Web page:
# The voltage reference: Last stop before voltage regulators - Part 3 of An introduction to analog circuit design*

**Positive TC of ΔV _{be} **

From equation [6]:

ΔV_{be} = VT*ln(x) = (k*T/q)ln(x) [18]

Taking the derivative with respect to temperature we have:

d/dT(ΔV_{be})= k*q*ln(x) =[(k*T/q)/T]ln(x)= ΔV_{be}/T [19]

Normalizing to the amplitude of ΔV_{be} we have the expression for the incremental temperature variation of ΔV_{be}:

(1/ΔV_{be})*d/dT(ΔV_{be}) = 1/T = 1/300 °C^{-1} [20]

namely, the ΔV_{be} variation in temperature, normalized to its amplitude is 0.33%/°C positive. For example if we apply [20] re-written as d/dT(ΔV_{be}) = ΔV_{be}/T, a ΔV_{be} of 18mV will have a temp variation of 18m/300=+ 0.6mV/°C and a ΔV_{be} of 600mV will have a temp variation of 600m/300= +2mV/°C.

**Negative TC of V _{be}**

The V_{be} as a well known negative temperature coefficient (TC):

d/dT(V_{be}) = (V_{be}- V_{bg})/T + 3VT/T = "2mV/°C [21]

or in relative terms for V_{be} = 0.6V:

(1/ V_{be})*d/dT(V_{be}) = "2mV/0.6V= "1/300 [22]

Comparing [20] with [22] we have:

(1/ V_{be})*d/dT(V_{be}) = (1/ ΔV_{be})*d/dT(ΔV_{be}) [23]

namely the relative variations of V_{be} and ΔV_{be} are identical in value and opposite in sign. This property is at the basis of the design of temperature in dependent circuits.

**Table 1. V**

_{be}and ΔV_{be}temperature dependency.
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Table 1 (a) and (b) formulas describe the equal in amplitude and opposite in sign temp behavior of the V_{be} and ΔV_{be}. ! (c) combines the two formulas into one.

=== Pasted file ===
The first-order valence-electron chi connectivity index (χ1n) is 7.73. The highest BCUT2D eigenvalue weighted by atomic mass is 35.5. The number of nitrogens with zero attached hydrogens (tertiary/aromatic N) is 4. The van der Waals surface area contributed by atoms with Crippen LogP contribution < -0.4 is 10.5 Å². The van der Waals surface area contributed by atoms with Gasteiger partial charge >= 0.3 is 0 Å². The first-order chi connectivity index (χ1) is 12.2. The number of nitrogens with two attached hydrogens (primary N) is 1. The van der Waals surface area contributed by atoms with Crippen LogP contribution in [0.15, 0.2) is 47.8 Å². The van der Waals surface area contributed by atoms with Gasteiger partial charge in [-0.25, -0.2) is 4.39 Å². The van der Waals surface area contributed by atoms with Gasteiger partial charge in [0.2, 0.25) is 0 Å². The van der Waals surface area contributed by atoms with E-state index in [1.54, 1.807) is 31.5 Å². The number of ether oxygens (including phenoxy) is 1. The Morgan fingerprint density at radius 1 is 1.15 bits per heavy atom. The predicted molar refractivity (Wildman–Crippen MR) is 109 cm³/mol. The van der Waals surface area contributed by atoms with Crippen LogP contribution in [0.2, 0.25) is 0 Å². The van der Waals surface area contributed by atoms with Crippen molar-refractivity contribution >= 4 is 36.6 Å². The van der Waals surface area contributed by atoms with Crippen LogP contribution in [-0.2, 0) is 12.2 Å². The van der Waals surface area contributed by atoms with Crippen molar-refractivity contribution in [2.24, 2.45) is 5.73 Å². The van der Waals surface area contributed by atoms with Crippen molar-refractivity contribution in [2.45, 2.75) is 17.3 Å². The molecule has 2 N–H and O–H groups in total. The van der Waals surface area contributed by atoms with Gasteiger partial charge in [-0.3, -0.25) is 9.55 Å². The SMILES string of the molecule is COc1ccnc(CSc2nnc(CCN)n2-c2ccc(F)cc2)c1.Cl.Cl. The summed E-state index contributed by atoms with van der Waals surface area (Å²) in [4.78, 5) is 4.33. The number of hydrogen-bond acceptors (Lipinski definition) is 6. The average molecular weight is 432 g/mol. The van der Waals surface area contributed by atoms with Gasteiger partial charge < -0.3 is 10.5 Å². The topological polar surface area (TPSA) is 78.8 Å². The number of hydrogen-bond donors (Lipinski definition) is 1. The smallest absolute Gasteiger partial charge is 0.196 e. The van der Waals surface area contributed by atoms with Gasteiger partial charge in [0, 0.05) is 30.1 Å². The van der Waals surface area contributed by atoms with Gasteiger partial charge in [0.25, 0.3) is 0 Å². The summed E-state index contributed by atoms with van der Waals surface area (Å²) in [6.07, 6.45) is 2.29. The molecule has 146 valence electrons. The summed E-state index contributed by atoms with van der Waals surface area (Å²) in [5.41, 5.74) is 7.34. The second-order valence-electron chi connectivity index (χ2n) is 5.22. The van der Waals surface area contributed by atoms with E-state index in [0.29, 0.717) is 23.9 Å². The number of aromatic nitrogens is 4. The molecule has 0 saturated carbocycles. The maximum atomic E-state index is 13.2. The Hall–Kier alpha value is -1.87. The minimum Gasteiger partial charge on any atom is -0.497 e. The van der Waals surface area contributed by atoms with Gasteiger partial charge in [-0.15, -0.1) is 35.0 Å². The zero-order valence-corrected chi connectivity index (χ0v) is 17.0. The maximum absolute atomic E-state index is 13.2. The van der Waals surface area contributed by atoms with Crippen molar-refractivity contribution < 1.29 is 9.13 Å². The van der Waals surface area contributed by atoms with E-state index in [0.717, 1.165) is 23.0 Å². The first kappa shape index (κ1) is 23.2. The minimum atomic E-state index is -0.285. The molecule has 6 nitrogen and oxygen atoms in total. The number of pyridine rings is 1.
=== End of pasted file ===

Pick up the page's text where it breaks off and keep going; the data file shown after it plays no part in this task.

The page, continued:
In conclusion since ΔV_{be} and the V_{be} have opposing behavior in temperature, equal amplitudes of each summed up will always lead to a resulting voltage with null temp coefficient.

**Build a ΔV _{be} **

Now let's see how we can build practical circuits that can mix up ΔV_{be} and V_{be}. As a first step we will build a circuit that behaves like a ΔV_{be}. To this end let's repeat for convenience the expression of the V_{be}:

V_{be} = VT*ln(I/Io) [24]

Io is proportional to the emitter area such that:

Io=kA [25]

Hence two transistors of different areas, carrying different currents, will have different V_{be}s as follows:

V_{be} = VT*ln(I/kA) [26]

V_{be}' = VT*ln(I'/kA') [27]

And differentiating:

ΔV_{be} = V_{be}'-V_{be}= VT*ln[(I/I')(A'/A)] [28]

Setting I/I'=x and substituting into [28] we have:

ΔV_{be} = VT*ln(x*A'/A) [29]

For example is A'/A=10 and the two transistors carry the same current (x=1) then
ΔV_{be} = 26mV*ln10=60mV.

In Figure 13 the two transistors T1 and T2 are set the same current I1 = I2 = 100 µA, where I1 in T1 is set by the current source I and I2 is set by the V_{be} coupling of the two transistors in conjunction with the area ratio: I2 = ΔV_{be}/R2 = 60mV/600Ω = 100 µA. The voltage across R3 will be (R3/R2)* ΔV_{be} and since R2/R3 is 6Kï-/600Ω = 10, the drop across R3 is 10*60mV=600mV. This ΔV_{be}' voltage is actually an amplified ΔV_{be} and thus has all the properties of the ΔV_{be} including is positive TC.

**Figure 13. ΔV**

_{be}' circuit.
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In conclusion, Figure 13 shows a circuit that produces a 600mV voltage with positive temperature coefficient of ΔV_{be}.

**Building a voltage reference**